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Mental Illness and Nutritional Treatment





July 2009


by Jurriaan Plesman, BA(Psych), Post Grad Dip Clinical Nutrition
The Hypoglycemic Health Assocation of Australia


First of all, let me say that "mental Illness" is a misnomer, because it literally means an "Illness of the Mind", suggesting that the cause of the illness is cognitive, whereas in fact the mind is merely the victim of an underlying metabolic disorder. In other words people tend to confuse symptoms with causes.

If the body is unable to manufacture feel good neurotransmitters because of some flaw in one's unique biochemistry we are said to have a "mental illness". The manufacture of neurotransmitters is a very complex matter requiring hundreds of nutrients, enzymes and co-enzymes, vitamins and minerals and micro-minerals to convert nutritional forerunners such as tryptophan in to serotonin. Therefore, it is not always easy to pinpoint the flaw in the actual conversion. Many people rely on single nutritional or herbal remedies to rectify nature's short coming. This is a practice not dissimilar used by psychiatrists when prescribing pharmaceutical agents to treat mood disorders. Like AD medications they often act as a palliatives which do not necessarily address the "causes" of mood disorders. In fact it has been shown AD medications are fairly ineffective in treating mood disorders, leaving about 60% of patients with "treatment resistant depression" (Source).

This problem has also been discussed in: Hit or Miss Supplements for Depression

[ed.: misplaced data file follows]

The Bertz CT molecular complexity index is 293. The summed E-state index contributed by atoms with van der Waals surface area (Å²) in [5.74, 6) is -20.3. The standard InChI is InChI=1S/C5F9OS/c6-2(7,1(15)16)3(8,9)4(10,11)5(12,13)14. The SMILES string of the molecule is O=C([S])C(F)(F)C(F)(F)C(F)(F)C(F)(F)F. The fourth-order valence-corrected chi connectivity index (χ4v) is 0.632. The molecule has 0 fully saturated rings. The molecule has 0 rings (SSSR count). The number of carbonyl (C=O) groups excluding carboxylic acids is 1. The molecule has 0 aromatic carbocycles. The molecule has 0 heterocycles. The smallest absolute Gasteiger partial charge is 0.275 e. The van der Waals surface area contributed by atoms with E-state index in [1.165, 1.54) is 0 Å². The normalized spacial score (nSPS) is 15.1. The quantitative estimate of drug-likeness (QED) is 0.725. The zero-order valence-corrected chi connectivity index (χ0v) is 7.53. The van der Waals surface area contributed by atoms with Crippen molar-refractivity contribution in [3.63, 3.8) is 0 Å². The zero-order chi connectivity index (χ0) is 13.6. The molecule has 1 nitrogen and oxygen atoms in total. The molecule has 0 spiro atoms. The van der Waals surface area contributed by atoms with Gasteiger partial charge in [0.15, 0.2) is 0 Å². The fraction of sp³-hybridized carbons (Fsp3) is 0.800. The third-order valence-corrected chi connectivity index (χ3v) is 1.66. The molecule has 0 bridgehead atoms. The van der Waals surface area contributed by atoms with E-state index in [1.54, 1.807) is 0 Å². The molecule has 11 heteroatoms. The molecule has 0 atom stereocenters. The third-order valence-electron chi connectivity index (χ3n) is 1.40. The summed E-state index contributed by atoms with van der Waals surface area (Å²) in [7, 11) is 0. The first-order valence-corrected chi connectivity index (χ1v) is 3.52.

There are many diseases associated with mood disorder such as hypothyroidism (in type 4 hypoglycemia) and various digestive disorders, interfering with the proper absorption of essential nutrients.

What is often overlooked is that in order for the body to convert one set of molecules into another set of molecules - such as the conversion of tryptophan into serotonin - it needs a disproportionate amount of biological energy called ATP to energize the biochemical machinery to activate the biochemical conversion. This energy is derived mainly from carbohydrates (glucose) (as well as from protein and fats to a lesser extent). If there is a biochemical abnormality in the production of adenosine triphosphate (ATP), the mitochondria of cells and especially brain cells are unable to provide the necessary energy to produce feel good neurotransmitters. An active cell requires more than two million molecules of ATP per second to drive its biochemical machinery. (Hale, 66) see also Notes.

A major flaw in energy production is insulin resistance, which if not attended to may lead to full-blown diabetes. The pre-diabetic stage of development is known as the hypoglycemic syndrome, a condition that is not as yet recognized by conventional medicine. It appears to be an unnamed medical condition well recognized by nutritional therapists. Dr George Samra of Kogarah (Australia) has designed a test to test the presence of hypoglycemia as distinct from the conventional test for diabetes. He is able to test for 6 different types of hypoglycemia. See: Testing for Hypoglycemia.

Most people with mood disorders have been found to be hypoglycemic according to Dr George Samra's test. Of course, this does not mean that hypoglycemia is the ONLY factor to be considered and many other diagnosable factors play an major role in mood disorders.

For instance, it has been found that Schizophrenics and Bipolar patients usually benefit greatly by going on a hypoglycemic diet as a first step in treatment. Combining the hypoglycemic diet with other remedies may help Bipolar people. See: Treatment of Bipolar Disorder

For an overall view of nutritional treatment centering around hypoglycemia and psychotherapy, see: Self-Help Personal Program which should be considered as a kind of "first-aid" program, to be discussed with a Nutritional Doctor, Clinical Nutritionist or a Nutritional Psychologist.

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